Karen Moskowitz/StoneLast week, the so-called East Coast rapist Aaron Thomas was arrested. Authorities say that DNA evidence indicates that Thomas is the man who attacked 17 victims in Connecticut, Maryland, Rhode Island, and Virginia (including three teenaged girls whom he preyed on while they were trick-or-treating and one woman whom he raped in front of her baby). This news is simultaneously a relief and a reminder of one of my biggest fears.
The statistics on rape are rather upsetting: One in six American women will be sexually assaulted at some point in her lifetime. And though many women, in their worst nightmares, imagine being attacked by a stranger (like Thomas) in a strange place, the reality is different: Rapes frequently occur in the home, and "known doers" - men who live in the victim's house, are related to her, or have some kind of social contact with her - are the rapists in 75 percent of cases. One in four rapes happen within the home.
Jana Leo, author of the new memoir Rape New York didn't know the gun-yielding man who ordered her to have sex with him, but he was standing in front of the door of her Harlem apartment, armed and waiting, when she arrived home one fateful afternoon. Her building didn't lock properly so he'd simply let himself in. And as she found out later, he'd been living on her roof on and off for months before the attack. He also hung out in her apartment building so often that she bumped into him there one day shortly after the rape. (He was eventually charged and convicted, thanks to DNA.)
As Leo writes in her memoir: "Intruders (25 percent of rapists) take advantage of fragile moments, such as opening the front door of a building, or entering an apartment. Assault is more likely to happen in transitory spaces such as entryways, staircases, elevators, basements, roofs, lobbies, corridors, and entrance halls. Rape occurs most often in places where a certain intimacy is possible."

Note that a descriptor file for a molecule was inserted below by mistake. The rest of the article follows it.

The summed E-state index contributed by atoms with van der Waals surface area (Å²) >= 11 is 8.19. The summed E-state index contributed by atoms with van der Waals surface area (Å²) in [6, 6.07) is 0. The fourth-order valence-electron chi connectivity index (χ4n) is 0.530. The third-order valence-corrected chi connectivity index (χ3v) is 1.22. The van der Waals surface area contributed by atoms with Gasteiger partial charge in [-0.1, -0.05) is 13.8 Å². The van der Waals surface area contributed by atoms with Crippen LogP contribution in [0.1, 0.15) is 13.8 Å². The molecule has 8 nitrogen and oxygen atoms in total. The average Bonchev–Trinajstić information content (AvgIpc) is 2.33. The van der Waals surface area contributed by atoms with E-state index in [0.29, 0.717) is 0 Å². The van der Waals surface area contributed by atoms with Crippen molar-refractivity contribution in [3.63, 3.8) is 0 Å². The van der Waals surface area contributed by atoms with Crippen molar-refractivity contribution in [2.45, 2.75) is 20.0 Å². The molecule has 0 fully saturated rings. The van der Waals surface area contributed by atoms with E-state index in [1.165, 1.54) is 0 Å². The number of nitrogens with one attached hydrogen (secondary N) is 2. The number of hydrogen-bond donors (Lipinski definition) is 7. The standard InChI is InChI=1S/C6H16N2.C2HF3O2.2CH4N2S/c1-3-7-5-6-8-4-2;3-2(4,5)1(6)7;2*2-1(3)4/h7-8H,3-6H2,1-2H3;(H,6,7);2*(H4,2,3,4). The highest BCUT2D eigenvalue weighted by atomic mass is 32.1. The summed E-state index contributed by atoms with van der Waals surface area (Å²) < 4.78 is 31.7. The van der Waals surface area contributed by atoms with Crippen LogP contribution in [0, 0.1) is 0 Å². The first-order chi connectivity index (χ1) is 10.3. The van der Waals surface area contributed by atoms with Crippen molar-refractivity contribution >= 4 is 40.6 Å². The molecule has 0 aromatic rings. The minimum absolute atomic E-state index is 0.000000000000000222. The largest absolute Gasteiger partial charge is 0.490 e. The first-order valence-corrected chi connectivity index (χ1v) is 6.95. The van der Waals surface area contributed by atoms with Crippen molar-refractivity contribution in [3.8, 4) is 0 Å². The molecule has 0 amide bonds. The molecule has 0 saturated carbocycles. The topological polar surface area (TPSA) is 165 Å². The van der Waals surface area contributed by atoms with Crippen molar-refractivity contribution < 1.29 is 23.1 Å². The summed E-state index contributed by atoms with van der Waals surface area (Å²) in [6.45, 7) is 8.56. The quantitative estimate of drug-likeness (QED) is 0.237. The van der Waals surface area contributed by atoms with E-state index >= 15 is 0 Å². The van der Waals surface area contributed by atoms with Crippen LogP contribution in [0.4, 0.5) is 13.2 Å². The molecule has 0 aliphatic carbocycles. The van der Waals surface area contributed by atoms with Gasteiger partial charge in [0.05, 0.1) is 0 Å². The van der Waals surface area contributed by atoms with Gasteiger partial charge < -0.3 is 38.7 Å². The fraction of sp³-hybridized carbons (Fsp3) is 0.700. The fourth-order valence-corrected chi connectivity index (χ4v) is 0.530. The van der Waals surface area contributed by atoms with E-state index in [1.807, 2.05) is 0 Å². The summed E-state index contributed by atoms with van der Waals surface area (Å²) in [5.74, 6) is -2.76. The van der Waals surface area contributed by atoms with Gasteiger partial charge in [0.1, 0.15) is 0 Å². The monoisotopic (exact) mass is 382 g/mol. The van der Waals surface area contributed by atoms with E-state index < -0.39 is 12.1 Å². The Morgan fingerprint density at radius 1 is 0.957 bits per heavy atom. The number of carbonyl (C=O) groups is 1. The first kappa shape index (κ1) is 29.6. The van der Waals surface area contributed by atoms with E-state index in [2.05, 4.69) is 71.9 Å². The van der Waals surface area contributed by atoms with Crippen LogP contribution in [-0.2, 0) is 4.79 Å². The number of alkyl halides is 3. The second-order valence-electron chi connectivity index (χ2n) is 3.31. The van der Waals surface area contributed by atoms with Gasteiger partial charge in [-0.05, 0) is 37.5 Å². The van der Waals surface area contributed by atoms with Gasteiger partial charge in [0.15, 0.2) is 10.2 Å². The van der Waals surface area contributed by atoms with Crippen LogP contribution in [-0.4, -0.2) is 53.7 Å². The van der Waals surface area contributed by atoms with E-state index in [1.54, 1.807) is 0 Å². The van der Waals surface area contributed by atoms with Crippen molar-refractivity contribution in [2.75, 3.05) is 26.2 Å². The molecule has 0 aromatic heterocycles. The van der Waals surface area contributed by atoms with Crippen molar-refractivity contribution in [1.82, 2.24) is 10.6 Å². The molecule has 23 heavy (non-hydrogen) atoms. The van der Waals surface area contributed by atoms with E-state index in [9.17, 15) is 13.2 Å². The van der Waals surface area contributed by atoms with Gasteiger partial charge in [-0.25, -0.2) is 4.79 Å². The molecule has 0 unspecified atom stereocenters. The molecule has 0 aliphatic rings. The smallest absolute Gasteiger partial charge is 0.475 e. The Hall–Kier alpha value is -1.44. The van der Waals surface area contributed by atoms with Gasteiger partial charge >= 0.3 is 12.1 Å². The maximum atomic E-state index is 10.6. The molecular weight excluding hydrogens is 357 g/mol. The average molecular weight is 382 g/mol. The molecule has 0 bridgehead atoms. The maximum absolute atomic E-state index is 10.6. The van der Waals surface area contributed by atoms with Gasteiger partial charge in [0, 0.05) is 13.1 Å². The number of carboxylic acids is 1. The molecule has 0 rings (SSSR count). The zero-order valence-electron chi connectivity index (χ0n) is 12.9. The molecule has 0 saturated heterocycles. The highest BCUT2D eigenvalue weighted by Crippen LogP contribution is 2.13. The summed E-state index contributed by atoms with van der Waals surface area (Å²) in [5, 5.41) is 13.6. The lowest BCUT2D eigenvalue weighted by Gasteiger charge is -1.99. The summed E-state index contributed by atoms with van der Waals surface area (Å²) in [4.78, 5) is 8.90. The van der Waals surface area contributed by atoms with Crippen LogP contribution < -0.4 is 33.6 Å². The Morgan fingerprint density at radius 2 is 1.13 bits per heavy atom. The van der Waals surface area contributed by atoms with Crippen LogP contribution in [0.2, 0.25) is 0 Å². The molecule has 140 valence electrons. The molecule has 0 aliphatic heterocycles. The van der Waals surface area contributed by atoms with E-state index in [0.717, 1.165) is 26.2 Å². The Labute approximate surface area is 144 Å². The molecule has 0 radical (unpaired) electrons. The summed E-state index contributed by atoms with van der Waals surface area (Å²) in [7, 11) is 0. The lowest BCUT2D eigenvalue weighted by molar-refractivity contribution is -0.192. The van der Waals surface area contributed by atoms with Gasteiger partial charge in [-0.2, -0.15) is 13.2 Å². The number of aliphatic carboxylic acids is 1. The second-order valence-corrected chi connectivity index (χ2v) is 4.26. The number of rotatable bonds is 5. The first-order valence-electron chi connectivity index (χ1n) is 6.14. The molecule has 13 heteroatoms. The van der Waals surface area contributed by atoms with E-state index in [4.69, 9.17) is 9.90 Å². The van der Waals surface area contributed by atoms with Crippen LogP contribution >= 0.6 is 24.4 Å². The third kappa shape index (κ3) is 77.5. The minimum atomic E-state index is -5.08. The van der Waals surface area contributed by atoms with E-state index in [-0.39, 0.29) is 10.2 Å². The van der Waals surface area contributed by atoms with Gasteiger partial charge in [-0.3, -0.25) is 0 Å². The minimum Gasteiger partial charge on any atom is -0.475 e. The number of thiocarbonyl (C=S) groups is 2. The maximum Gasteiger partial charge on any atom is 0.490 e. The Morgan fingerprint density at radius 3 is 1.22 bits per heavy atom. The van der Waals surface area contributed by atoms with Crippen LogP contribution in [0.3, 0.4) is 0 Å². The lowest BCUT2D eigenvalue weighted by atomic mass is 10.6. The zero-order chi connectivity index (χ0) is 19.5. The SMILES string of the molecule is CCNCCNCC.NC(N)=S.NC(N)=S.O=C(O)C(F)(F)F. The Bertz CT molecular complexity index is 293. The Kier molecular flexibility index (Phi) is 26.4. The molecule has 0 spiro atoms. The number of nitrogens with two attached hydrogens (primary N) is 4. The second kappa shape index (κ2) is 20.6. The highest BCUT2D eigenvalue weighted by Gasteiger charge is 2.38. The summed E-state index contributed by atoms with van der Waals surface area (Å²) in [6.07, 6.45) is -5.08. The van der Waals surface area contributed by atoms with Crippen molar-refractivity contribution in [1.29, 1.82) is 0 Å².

I asked her for some pointers about how we can all make ourselves a little safer in our homes. Here are her suggestions:
1. Make sure no one can get into your building (except the people with keys).
It seems obvious, but plenty of residential buildings in urban settings don't lock properly - and because we don't want to be a pain, we let it go. But we shouldn't. If you're writing a rent check every month, no matter how small it is, what you deserve, at a minimum, is safety. So make sure that all the means of egress to your building lock properly - not just the front door, but the basement and the roof. And make sure they are kept locked. If they aren't, talk to your landlord about it. (Worth noting: Many states, like New York, require self-closing, self-locking doors, for safety purposes. If your apartment building doesn't have them, send a written request to your manager or landlord.)
2. Have windows that lock.
It should not be possible for someone to get into your apartment or home simply by climbing through a window, or jimmying it open. So make sure your windows lock, and get cheap and easy-to-install security devices that clip on to your window frame for extra protection. Consider getting gates on them, too. They may not be pretty, but they are the best bet for keeping intruders out.
3. Know your neighbors.
Talking to the people who live near you about safety issues and concerns can be helpful. It's easier to ask a landlord for improvements as a group, and when a community comes together to solve its safety problems, it can have a much bigger impact than one person working alone.
4. Never buzz up someone who claims to be delivering a package unless you're actually expecting one.
It's not hard to get a UPS uniform, Leo says, and criminals often use that kind of a costume to get access to a house.
5. Don't listen to your iPod when you're alone in dark or unpopulated places, especially at night.
Having music in your ears will prevent you from hearing someone who might be trying to sneak up on you. Keep your wits about you at all times.
6. Never open your car remotely until you can reach the door with your hand.
If someone is trying to take advantage of you, he might hide until you've unlocked the door, and then do his best to get into your vehicle.
7. Listen to your fears.
If you feel unsafe on a certain street that you regularly take home from work, take a different route, even if it's longer. Don't brush aside your concerns, telling yourself that you're being silly. Often, our reptilian brains know better than our conscious minds when there is something to be worried about.
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Reprinted with Permission of Hearst Communications, Inc.